“You aren’t wealthy until you have something money can’t buy.”
My husband’s request for a Christmas list has sent me into paroxysms of anxiety, guilt and self-examination of a most unflattering sort. It seems dirty and incredibly un-PC to want anything for myself at all, other than a donation to the food bank, or a big box of organic compost or CFL light bulbs. Unfortunately, my goals of selflesness and oneness with the Simple Goodness of Nature are at odds with the fact that I am terrifically fond of stuff. I love my stuff, I want other stuff, and I fantasize about stuff. I catalogue all of my materialistic desires as either “useful” (by which I mean that I can utter their names in reply to a question about what I might like for Christmas without feeling faintly nauseous) or “aspirational” (those things which I just want because they are beautiful, interesting, cutting edge, or might make me taller, thinner and more mysterious). Unless one is an heiress or a small child, the seemingly simple act of listing ones’ desires involves a series of careful calculations, and is not to be taken lightly. Do you go honest or PC? If you go PC, do you really mean it, or are you secretly disappointed that you received a card thanking you for a donation instead of a blender? Is it okay, if you fully acknowledges the horribly commercialized nature of the holiday season, to admit that there are things you want, and that this might be the only good time to request them?
In childhood (or at least in mine) there was freedom to ask for anything I might like, reined in by careful parental vetting visible only from my adult vantage point. There was always One Big Present, and it was always the one I wanted. (I was not given to requesting ponies or real estate). One year I was given Melissa Ann, a baby doll with a complete wardrobe sewn by a family friend; another year it was Penny Bright, a sort of homelier and more industrious version of Barbie, who came with a tiny nurse’s kit which I adored. (Much later, after Penny’s body was consumed by our dog, my father mounted her head on a plaque which he hung in his office announcing that her tiny head was all that remained of “the last student who requested a grade change”). One year I requested a robot, and received a splendid specimen which lit up, walked and made interesting noises; I named her “Maureen” and carried her around in one of Melissa Ann’s blankets. There was the year my father made me my dollhouse, and the year I was given my red Olivetti Valentine typewriter; I didn’t get great piles of things, but I always got my heart’s true desire, and had the good sense not to return that loving kindness with outrageous demands.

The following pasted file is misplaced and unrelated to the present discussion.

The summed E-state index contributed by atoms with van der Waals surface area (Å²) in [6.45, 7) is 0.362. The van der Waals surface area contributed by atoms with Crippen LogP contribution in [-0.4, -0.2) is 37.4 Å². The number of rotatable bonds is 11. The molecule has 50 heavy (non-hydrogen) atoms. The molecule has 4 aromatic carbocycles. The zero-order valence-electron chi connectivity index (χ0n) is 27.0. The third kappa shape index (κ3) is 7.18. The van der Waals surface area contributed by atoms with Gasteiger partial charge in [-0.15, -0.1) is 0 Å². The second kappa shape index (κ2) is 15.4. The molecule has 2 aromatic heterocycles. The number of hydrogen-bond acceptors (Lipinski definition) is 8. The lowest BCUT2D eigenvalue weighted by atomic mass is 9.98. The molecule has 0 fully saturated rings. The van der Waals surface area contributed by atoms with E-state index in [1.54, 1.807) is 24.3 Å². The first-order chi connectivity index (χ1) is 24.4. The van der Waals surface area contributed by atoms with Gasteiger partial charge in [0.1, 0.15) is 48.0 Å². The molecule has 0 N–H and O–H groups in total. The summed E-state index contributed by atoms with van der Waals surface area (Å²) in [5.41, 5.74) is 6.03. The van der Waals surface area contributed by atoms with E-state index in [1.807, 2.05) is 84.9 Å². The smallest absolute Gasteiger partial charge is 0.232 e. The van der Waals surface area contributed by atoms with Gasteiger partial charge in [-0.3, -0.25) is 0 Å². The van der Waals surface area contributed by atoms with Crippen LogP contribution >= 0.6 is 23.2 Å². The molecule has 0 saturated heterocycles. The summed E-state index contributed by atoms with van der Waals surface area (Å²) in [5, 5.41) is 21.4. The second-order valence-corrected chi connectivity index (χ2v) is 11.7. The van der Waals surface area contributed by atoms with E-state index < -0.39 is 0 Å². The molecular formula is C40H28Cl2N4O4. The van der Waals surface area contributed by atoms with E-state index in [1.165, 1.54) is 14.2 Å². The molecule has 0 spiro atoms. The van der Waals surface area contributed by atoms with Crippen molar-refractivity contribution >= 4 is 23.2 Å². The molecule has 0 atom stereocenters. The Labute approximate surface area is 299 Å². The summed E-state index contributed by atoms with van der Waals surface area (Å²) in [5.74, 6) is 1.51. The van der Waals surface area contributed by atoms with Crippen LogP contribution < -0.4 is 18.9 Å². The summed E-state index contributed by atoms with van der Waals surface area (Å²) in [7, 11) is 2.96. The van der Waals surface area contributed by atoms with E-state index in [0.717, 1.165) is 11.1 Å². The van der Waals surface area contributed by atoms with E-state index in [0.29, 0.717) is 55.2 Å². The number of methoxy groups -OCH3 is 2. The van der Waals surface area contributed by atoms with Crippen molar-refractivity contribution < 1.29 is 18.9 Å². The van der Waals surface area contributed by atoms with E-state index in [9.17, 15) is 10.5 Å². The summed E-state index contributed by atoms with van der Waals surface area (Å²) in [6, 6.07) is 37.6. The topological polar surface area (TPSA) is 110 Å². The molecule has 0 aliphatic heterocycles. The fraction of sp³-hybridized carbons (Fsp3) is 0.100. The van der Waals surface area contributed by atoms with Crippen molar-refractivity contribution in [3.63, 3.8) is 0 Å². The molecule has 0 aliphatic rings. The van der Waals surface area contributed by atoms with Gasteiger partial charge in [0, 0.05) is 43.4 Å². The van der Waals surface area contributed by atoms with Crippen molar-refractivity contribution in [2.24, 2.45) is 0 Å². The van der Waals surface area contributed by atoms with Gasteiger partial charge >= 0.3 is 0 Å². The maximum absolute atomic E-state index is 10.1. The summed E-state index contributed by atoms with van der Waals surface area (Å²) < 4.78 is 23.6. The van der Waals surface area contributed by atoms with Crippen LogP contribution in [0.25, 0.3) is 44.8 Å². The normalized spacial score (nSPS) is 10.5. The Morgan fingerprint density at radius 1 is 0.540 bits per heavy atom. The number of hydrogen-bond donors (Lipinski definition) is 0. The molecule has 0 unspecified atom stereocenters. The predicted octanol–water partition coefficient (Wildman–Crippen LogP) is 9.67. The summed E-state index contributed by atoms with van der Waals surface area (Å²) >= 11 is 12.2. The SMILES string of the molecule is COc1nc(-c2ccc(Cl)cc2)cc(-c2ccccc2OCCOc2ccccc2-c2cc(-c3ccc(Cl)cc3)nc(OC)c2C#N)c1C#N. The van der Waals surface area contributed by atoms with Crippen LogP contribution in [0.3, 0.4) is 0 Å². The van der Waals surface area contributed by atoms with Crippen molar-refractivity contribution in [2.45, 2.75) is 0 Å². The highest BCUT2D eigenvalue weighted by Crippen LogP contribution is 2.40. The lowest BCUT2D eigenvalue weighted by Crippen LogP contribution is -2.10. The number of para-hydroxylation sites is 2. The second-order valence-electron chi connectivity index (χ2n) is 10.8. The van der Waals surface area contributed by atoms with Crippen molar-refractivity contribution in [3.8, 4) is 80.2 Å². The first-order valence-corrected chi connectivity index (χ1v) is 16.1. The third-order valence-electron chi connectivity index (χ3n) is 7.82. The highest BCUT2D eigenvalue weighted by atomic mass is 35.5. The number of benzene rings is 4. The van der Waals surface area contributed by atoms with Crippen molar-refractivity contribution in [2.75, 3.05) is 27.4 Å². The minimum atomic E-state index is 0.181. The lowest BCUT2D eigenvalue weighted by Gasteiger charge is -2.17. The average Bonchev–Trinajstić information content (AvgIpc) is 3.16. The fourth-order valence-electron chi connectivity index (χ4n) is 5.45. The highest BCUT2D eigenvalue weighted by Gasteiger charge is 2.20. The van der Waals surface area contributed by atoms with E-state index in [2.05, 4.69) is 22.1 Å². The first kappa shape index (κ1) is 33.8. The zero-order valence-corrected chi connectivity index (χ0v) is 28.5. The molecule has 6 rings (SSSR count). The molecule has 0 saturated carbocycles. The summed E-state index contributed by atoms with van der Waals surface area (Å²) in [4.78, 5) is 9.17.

As an adult, I am keenly aware of the precise contents of the bank account, the necessity of paying bills and replacing the missing piece of soffit that lets the squirrels into our attic, and the propriety of holding back a little something in case of a leaky dishwasher or pipes full of tree roots. This is not knowledge that tends to lend itself to magical thinking. I am pretty much oblivious to all commercials suggesting that “Every Kiss begins with Kay,” that this is the time of year to surprise someone with the gift of a luxury car, or that we might wish to take advantage of deals on giant flat-screen TVs, GPS gadgets or a new suite of high-tech cellphones. I put store circulars immediately into the recycling bag unless there’s a great deal on conditioner, and I don’t go to the mall.